Microchem will be offering a 10% discount on STEC Detection for July 2020. - Microchem
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Microchem will be offering a 10% discount on STEC Detection for July 2020.

Microchem will be offering a 10% discount on STEC Detection for July 2020.

Food producers should increase their focus on maintaining product quality and safety amidst the current Coronavirus pandemic. One way of maintaining a strong immune system is by eating foods that are healthy and free of pathogenic bacteria.

Shiga toxin-producing E. coli (STEC) are the most important pathogenic E. coli as they can cause potentially life-threatening illnesses. Microchem is accredited for the detection of STEC using a real-time Polymerase Chain Reaction (PCR). We have a team of well-trained, vastly experienced microbiologists to provide fast turnaround times and accurate results. We pride ourselves on customer service and value all our clients. As such, for the month of July 2020, our clients can enjoy a 10% discount on detection of STEC.

Please contact your Microchem Representatives for more information about our services.

Find detailed information on STEC in the newsletter below.

 

What is STEC?

Strains of E. coli that produce one or more Shiga toxins are known as Shiga toxin-producing E. coli (STEC) or Verocytoxin-producing E. coli (VTEC). STEC have become pathogenic by acquiring virulence genes through mutation. From a food safety perspective, STEC are the most important pathogenic E. coli as they can cause potentially life-threatening illness.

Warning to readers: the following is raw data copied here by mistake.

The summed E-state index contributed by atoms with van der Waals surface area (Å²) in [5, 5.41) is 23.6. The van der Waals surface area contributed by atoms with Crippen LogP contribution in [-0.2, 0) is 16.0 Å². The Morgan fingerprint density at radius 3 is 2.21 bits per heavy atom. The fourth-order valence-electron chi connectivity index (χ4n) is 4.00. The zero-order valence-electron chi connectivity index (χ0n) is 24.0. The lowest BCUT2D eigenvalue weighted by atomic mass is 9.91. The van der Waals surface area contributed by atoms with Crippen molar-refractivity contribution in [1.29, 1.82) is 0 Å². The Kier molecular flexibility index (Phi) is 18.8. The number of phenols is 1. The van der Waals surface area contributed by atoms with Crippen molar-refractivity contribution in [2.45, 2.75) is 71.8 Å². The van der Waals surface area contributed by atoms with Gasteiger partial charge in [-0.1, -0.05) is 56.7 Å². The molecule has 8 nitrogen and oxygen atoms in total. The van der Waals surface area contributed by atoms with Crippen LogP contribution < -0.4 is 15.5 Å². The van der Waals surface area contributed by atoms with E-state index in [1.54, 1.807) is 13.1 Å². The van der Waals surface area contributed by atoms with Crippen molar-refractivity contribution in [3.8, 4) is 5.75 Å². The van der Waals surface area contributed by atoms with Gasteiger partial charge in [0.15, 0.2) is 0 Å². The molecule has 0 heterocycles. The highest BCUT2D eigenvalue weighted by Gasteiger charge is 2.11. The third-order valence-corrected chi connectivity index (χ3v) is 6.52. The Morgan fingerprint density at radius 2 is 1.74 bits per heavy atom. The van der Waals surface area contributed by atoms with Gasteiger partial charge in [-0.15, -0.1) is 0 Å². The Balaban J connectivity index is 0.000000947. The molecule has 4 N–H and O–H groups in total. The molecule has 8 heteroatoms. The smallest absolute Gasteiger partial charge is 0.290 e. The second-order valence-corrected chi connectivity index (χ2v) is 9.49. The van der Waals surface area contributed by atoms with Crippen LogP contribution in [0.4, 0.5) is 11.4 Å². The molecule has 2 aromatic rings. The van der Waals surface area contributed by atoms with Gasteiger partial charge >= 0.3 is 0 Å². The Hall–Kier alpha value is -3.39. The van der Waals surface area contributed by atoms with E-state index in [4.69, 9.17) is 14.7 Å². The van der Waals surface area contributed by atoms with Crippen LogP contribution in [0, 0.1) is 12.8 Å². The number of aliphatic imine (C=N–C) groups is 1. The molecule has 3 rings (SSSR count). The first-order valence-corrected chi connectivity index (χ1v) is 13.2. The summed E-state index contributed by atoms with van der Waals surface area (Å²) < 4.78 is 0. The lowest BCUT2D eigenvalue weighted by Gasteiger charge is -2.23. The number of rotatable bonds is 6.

Numerous E. coli strains are capable of producing one or both Shiga toxins (stx1 and stx2), but not all of them are important human pathogens. STEC strains which cause the attaching and effacing lesions, linked with the most severe forms of illness, possess a combination of the stx genes, stx1/stx2, and the intimin gene, eae. The top STEC strains linked to foodborne illness are E. coli O157, O26, O45, O103, O111, O145 and O121.

 

STEC in the Environment

While ruminants, in particular cattle and sheep, are the major animal reservoir of STEC, a wide range of animals have been found to excrete STEC in their faeces, including domestic animals, seagulls and houseflies. Infected animals shed the bacteria in their faeces, resulting in contamination of the environment. Person-to-person spread, contaminated water supplies and animal contact are all important transmission routes. The major transmission route is foodborne.

Primary products (such as meat, milk and fresh produce) can be either contaminated directly by faecal material or indirectly via contaminated water or soil. STEC infection is associated with contaminated foods that are eaten without further processing or have been inadequately processed.

 

Symptoms and Treatment

The illness caused by STEC infection presents with watery or bloody diarrhoea, abdominal cramps and vomiting. Very young children and the elderly are more likely to develop severe illness, but even healthy older children and young adults can become seriously ill.